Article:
To put it bluntly, the Ayatollah Khomeini, who never talked about the Hidden Imam, was nothing short of a moderate compared to Ahmadinejad, whose resolve to obtain nuclear weapons is closely related to his messianic vision of defeating the West. There is a battle within the Muslim world as to who will lead this global jihad: Will it be Osama Bin Laden, or one of his deputies like Ayman al-Zawahiri or Abu Musab al-Zarqawi; or will it be the Iranians? Israel, it must therefore be emphasized, is far from alone in this war. For many years I have struggled with the challenge of convincing people in other countries that they, too, are in danger. As head of the IDF’s intelligence branch I went to Washington in 1996 in order to convince the Americans that the Iranians aspired to obtain nuclear weapons. Back then I found few people who were willing to listen. The good news, such as it is, is that in the last few years not only the Americans but even the Europeans have come to understand the Iranian threat.
Have they truly internalized its severity? Not completely. When I visited Europe as IDF chief of staff not long ago, several officials said to me: “So what? We endured a conflict with the Soviets, and they also had nuclear capability.” And yet it should be clear that the Soviets are not the Iranians, and Europe is not the Middle East. It is to be hoped that the Americans and the Europeans will not fail to recognize the Iranian threat, and that they will take steps toward imposing diplomatic and economic sanctions. But Israel must prepare for the possibility that these steps will not be effective. And if we are not for ourselves, who will be for us?
The challenge posed to Israel by sub-conventional warfare, however, is the most difficult of all. I have already pointed out that in this sphere we do not enjoy adequate threat-detection or an adequate deterrent, and that it is not enough to deal with terror through military means alone. It must be dealt with at its roots.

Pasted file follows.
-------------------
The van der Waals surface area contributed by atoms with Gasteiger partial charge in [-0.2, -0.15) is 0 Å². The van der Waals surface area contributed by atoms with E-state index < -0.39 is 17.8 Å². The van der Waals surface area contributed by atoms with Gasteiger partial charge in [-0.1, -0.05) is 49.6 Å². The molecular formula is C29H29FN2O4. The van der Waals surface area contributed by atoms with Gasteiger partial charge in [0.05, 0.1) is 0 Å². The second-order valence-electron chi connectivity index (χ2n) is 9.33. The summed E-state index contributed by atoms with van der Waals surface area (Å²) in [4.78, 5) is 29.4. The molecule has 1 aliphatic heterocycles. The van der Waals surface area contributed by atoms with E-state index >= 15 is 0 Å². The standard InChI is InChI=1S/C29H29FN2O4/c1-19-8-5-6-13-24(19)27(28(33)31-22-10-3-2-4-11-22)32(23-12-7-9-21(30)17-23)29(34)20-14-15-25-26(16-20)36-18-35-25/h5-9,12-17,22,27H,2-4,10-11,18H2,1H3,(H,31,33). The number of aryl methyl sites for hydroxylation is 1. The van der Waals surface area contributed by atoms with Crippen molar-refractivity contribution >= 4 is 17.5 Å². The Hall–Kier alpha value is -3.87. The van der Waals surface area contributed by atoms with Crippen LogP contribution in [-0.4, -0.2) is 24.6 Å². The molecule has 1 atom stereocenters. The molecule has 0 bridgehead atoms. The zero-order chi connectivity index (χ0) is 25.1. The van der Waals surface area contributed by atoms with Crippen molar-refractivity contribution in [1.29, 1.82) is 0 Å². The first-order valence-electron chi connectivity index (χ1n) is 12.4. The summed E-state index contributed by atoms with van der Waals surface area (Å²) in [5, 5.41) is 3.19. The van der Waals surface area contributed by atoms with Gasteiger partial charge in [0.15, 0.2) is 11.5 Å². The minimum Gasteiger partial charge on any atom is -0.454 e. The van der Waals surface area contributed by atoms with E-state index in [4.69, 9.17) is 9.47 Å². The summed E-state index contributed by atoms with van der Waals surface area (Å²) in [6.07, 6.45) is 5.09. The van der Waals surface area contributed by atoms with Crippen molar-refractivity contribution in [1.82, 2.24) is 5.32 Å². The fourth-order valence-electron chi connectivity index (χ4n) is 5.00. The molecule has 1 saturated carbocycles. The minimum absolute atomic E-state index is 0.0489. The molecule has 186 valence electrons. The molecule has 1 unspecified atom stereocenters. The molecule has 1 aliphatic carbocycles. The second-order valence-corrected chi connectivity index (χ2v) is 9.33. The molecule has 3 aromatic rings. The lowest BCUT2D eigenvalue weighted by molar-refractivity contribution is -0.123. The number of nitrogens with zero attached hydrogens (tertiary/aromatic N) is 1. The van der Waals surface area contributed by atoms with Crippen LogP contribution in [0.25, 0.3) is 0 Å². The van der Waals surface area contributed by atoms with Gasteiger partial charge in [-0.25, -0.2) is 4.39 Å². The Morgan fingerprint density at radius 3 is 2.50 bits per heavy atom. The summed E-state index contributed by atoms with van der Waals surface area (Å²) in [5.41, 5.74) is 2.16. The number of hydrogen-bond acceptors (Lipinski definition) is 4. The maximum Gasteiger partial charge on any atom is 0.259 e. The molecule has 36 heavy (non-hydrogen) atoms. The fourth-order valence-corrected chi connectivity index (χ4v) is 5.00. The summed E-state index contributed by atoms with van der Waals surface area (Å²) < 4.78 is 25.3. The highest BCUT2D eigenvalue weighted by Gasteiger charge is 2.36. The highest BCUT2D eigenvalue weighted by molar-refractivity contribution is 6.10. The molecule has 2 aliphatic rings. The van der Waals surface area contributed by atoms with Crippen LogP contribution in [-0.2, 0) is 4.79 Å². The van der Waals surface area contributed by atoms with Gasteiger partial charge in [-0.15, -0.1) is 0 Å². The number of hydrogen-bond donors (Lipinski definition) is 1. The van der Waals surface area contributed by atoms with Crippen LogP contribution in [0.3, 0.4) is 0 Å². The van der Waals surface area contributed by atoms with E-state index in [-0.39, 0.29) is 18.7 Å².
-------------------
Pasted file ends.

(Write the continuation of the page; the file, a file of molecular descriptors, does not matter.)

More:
But there is no chance of such a change taking place so long as we appear to be giving in to terror. So long as those who are hostile to us believe they can achieve their aims through violence, they will continue to try to do so.
The greatest difficulty here is internal. Israel’s political polarization, and the lack of a national consensus with regard to the Israeli-Palestinian conflict, are vulnerabilities that have been well exploited by our enemies. Even when Yasser Arafat began his terror war in September 2000, we argued—and there are those who continue to argue to this day—over whether this war was a premeditated assault or a spontaneous, authentic grassroots uprising. This debate took place even within the Israeli cabinet, which could not decide whether to see Arafat as an enemy or a peace partner. The issue was resolved only after the Passover Eve attack on the Park Hotel in Netanya in March 2002, following a year and a half of terrorist bombings. If recent books on the subject—some of which accuse the IDF of escalating this war—are any indicator, the debate has still not been fully resolved. This debate is indicative of a profound confusion, not only with regard to this particular war, but with regard to the Zionist narrative itself.
We may best view Arafat’s decision to go to war as the third Palestinian refusal of a two-state solution. The first refusal was to reject the Peel Commission’s recommendations in 1937, the second was to dismiss the United Nations partition plan in 1947, and the third was to rebuff the offer made by Israeli Prime Minister Ehud Barak at Camp David in 2000. Each partition proposal accepted by the Jewish leadership has led to a wave of Palestinian violence. This continual state of refusal suggests a profound unwillingness on the part of the Palestinians to accept any territorial compromise, and, more deeply, to accept Israel’s right to exist as an independent Jewish state.
This view of things exposes a deep asymmetry, and in a rather harsh light. The overwhelming majority of Jewish leaders since the dawn of Zionism have been amenable to territorial compromise and the partition of the land; no Palestinian leadership has ever proven willing to accept the same. And the rise of Hamas to power in the Palestinian parliamentary elections suggests that the Palestinian public, too, shows no sign of accepting it any time soon.
To complicate matters, the Israeli public debate, including the core of the decision-making elites, has been permeated by post-Zionist claims which are aimed at undermining the Zionist narrative. Some of these claims reflect an ideology that repudiates the belief in a Jewish state; some are a product of historical ignorance; some reflect a kind of wishful thinking; some a reflexive self-incrimination as a response to perceived helplessness; and some simply reflect the poll-driven considerations of political manipulation. Both in Israel and in universities around the world, there is a great deal of ignorance on this question. Many students, for example, believe that in 1948 there was a Palestinian state, and that in the War of Independence Israeli colonialists conquered it and occupied the land.